I don't see any other play for IndyCar that will be highly successful when it comes to assigning the Peacock races. Any race you move is a loss for that track, a loss for that event and a loss for IndyCar. IndyCar cannot afford to have a race that is completely hidden. I understand this is the wave of the 21st century and IndyCar just has to bite the bullet, but guess who doesn't have to bite the bullet?
If Road America is put on Peacock, its race loses value, it loses sponsors and partners, promotion dry up, fewer people attend and then Road America is off the schedule. Who wants to sign up for that? It goes for every track. Gateway, Laguna Seca, Mid-Ohio, you name it.
IndyCar must play ball with the tracks for any Peacock race to work. Does IndyCar have to add two doubleheaders to make up for two Peacock races and assure each track shows a Peacock race, plus one race on television? It might be the only way IndyCar can pull this off.
We await IndyCar's 2022 schedule. It feels like we will not see many major changes, but with the way the series is moving, the new television deal and the pressure for IndyCar to maintain its multi-track discipline identity, change is inevitable.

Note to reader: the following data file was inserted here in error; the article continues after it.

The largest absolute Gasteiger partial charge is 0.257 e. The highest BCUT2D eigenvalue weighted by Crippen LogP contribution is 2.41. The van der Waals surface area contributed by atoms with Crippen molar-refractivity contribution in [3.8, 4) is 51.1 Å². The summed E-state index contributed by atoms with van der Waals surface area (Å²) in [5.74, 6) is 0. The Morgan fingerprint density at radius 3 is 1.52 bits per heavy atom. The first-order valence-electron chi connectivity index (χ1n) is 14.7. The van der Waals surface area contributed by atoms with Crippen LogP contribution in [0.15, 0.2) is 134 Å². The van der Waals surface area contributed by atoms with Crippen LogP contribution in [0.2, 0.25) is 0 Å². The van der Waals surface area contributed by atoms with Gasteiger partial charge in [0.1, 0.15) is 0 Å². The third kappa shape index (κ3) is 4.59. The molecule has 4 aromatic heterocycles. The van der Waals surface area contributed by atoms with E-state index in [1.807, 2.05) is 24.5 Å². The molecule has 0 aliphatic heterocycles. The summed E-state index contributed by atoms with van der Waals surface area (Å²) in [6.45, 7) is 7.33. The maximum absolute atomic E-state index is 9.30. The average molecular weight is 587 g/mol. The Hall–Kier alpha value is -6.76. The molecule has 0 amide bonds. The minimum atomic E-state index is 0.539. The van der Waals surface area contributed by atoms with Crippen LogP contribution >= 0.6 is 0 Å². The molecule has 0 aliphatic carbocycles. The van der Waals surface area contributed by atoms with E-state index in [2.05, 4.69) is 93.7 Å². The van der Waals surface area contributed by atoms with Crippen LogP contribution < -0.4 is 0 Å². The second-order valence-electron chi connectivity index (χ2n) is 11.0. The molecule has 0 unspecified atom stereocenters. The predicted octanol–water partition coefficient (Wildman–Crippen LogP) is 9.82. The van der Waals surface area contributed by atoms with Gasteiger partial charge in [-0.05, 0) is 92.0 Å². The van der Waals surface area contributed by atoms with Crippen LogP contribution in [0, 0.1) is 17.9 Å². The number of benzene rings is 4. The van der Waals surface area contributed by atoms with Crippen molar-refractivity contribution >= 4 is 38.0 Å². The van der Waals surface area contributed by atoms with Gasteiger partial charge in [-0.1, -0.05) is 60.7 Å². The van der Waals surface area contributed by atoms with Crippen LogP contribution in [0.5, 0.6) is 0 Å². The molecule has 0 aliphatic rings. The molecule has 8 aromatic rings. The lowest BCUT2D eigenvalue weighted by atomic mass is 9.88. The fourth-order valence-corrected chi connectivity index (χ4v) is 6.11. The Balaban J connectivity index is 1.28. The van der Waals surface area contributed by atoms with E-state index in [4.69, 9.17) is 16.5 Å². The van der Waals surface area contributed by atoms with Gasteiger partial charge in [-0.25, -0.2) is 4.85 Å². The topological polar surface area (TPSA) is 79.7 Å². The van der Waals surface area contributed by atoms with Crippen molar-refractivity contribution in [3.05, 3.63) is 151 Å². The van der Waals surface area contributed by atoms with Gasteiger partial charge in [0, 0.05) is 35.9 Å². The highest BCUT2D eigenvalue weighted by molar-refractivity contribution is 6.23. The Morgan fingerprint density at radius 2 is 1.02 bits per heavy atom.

Champions From the Weekend
Dries Vanthoor and Charles Weerts clinched the GT World Challenge Europe championship with their sixth-place finish in the 3 Hours of Nürburgring.
Winners From the Weekend
You know about Max Verstappen, but did you know...
Denny Hamlin won the Southern 500, his first victory of the season. Noah Gragson won the Grand National Series race, his first victory of the season. Sheldon Creed won the Truck race, his second consecutive victory and his third of the season.
Arthur Leclerc, Victor Martins and Dennis Hauger split the Formula Three races from Zandvoort. It was their second, first and third victories of the season respectfully.
The #63 Lamborghini of Mirko Bortolotti, Marco Mapelli and Andrea Caldarelli won the 3 Hours of Nürburgring.
Liam Lawson swept the Deutsche Tourenwagen Masters races from Red Bull Ring. Lawson has three victories on the season.
Toprak Razgatlioglu won the main World Superbike races from Magny-Cours with Jonathan Rea taking Superole victory after Razgatlioglu was demoted for a track limits violation. Razgatlioglu leads the championship by seven points, but Rea has the advantage on victories nine to eight. Dominique Aegerter and Manuel González split the World Supersport races. It was Aegerter's ninth win of the season and González's first career victory.
Coming Up This Weekend
IndyCar's antepenultimate round from Portland.
Italian Grand Prix from Monza.
IMSA strolls into Laguna Seca.
NASCAR rolls into Richmond.
MotoGP begins its final third of 2021 at Aragón.
Super GT is back at Sportsland SUGO.
The Acropolis Rally counts toward the World Rally Championship for the first time since 2013.